Figure 66—Symphylan adult.

WHERE THEY ARE FOUND: Dwarf millipedes are found in deep and shallow layers of the soil, often among roots. They move through pore spaces in the soil.

WHAT THEY EAT: These myriapods feed on decaying vegetation, fungi, and dead animals, and some are root feeders.

LIFE CYCLE: Young are born with six pairs of legs and add legs as they molt. There are one or two generations per year.

APPROX. NUMBER OF KNOWN SPECIES: 200 worldwide (30 in North America).

RELATIVE ABUNDANCE: These arthropods can be locally abundant.


  • Dwarf millipedes may vertically migrate in the soil, moving with moisture as it changes through the seasons, becoming more abundant in upper layers in autumn and spring, then moving deeper in dryer summer periods.
  • They possess defensive glands that secrete poison or repellants to ward off attackers. They use silk to hinder predators that may be pursuing them and to drop into crevices quickly if needed.


PHYLUM: Arthropoda » SUBPHYLUM: Myriapoda » CLASS: Pauropoda

SIZE: 0.02–0.08" (0.5–2 mm).

ECOLOGICAL ROLE: In food webs, pauropods are decomposers, and their ecological roles are not well understood.

DESCRIPTION: Pauropods are pale, with 11 to 12 body segments and nine to 10 pairs of legs. They are usually eyeless and have forked or branched antennae.

close up of a Pauropod
Figure—67 Pauropod.

WHERE THEY ARE FOUND: Pauropods are found in soil, decaying wood, leaf litter and other moist, dark places.

WHAT THEY EAT: These myriapods feed on decaying organic matter and fungi.

LIFE CYCLE: Pauropods have separate sexes, though parthenogenesis may occur in some species. Young resemble adults and add segments and legs as they molt.

APPROX. NUMBER OF KNOWN SPECIES: 500 worldwide (100 in North America).

RELATIVE ABUNDANCE: Pauropods are not abundant (usually less than 100 per square meter).


  • This group is not well studied, and many species remain undescribed. In a 2002 study, more than 30 species were found in the Great Smoky Mountains National Park that had not yet been described, eight which were new to science.
  • The best way to sample these arthropods is with a Berlese funnel.


PHYLUM: Arthropoda » CLASS: Collembola » ORDERS: Entomobryomorpha, Neelipleona, Poduromorpha, Symphypleona »

FAMILIES: Entomobryidae, Hypogastruridae, Onychiuridae, Sminthuridae

SIZE: 0.0098–0.2" (0.25–5 mm).

ECOLOGICAL ROLE: As decomposers, springtails impact nitrogen mineralization a plant growth. Their selective consumption of fungi can also alter fungal communities and may contribute indirectly to nutrient cycling and the decomposition process.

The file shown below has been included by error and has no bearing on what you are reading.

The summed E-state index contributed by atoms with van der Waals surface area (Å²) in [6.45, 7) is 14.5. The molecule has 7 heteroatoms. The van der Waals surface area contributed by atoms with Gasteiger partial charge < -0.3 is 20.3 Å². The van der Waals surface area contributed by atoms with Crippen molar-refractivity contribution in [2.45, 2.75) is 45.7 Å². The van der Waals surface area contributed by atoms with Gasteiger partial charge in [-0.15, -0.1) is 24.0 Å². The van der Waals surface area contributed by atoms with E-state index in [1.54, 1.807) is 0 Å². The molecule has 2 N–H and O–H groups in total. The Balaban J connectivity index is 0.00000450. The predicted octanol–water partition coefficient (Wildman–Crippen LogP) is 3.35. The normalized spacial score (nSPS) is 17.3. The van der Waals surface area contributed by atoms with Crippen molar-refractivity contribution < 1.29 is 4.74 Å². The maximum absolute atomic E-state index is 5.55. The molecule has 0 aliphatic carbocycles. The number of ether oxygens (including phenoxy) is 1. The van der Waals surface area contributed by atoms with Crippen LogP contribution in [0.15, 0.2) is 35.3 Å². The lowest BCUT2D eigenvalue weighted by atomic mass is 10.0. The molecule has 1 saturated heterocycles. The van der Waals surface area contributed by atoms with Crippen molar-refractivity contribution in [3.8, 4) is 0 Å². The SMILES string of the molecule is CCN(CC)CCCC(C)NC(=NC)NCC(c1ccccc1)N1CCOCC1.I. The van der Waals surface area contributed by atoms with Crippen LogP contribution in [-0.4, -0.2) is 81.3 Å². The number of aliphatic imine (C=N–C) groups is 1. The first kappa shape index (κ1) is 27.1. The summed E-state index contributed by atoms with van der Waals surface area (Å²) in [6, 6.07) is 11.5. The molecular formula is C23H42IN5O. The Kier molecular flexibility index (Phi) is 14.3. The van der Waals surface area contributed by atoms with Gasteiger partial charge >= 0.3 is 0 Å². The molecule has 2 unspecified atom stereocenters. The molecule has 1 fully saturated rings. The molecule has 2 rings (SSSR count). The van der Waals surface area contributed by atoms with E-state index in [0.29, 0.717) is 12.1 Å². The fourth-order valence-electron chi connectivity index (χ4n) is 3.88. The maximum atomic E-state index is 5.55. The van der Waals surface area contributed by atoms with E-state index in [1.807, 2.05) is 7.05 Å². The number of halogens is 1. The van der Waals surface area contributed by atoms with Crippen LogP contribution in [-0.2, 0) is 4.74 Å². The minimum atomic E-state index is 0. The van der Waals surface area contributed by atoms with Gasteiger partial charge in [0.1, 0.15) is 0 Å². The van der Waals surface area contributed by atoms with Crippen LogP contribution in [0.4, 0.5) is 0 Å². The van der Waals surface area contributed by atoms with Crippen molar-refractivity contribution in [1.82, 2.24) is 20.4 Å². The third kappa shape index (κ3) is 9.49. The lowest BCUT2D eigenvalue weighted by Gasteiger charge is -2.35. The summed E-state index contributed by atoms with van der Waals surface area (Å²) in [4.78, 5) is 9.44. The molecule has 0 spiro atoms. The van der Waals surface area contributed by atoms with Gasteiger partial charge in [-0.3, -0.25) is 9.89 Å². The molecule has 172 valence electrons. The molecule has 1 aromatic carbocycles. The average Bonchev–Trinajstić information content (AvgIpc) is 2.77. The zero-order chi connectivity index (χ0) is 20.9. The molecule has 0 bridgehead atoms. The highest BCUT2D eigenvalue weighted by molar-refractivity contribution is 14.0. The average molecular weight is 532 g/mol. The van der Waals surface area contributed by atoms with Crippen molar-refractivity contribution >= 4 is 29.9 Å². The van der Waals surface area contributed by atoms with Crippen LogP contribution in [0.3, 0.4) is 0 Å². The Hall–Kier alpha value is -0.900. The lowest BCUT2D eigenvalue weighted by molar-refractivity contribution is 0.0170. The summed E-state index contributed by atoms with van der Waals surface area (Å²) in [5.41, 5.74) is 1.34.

DESCRIPTION: Springtails range in body shape from elongate to globular and compact and from white to purple to brown or gray in body color. Many have a structure that looks like a tail and extends from the back of the body; this structure, called a furcula, is held under tension beneath the abdomen until released, when it will propel the springtail on the soil surface in a short jump more than 20 times its own body length (hence their common name). Species that dwell within the soil have a reduced or absent furcula. Simple eyes are present in some species, but species that dwell deep in the soil are blind.

WHERE THEY ARE FOUND: Entomobryomorpha and Symphypleona springtails li soil surface litter and vegetation, decaying logs and fungi, as well as under bar Poduromorpha and Neelipleona dwell within the soil. Springtails occur in all terrestrial habitats, from deserts to rainforests to mountains to seashores, and are dominant in Arctic soils.

WHAT THEY EAT: Springtails consume decaying plants, fungi, bacteria and pollen. Some are predators of rotifers, nematodes and other springtails. A few species may consume plant roots, occasionally becoming economically damaging.

LIFE CYCLE: Springtails have simple metamorphosis but unlike insects, they continue to molt after becoming mature, with some molting up to 50 times in their life. (Arthropods must shed their skin, or molt, in order to grow. An instar is developmental stage in between molts. Maturity in springtails is usually at the fifth sixth instar.) Most are bisexual, and some species have parthenogenetic forms.

APPROX. NUMBER OF KNOWN SPECIES: 8,500 worldwide (840 in North America).

RELATIVE ABUNDANCE: Springtails can be quite abundant. Populations of 1.4 billion per acre have been estimated in some places; in temperate grasslands, up to 40,000 per square foot have been recorded.


  • Tillage can reduce populations of springtails.
  • Blind springtails navigate using sensors at the base of their antennae. They also release drops of their blood from pores to deter predators, since their blood is toxic or distasteful.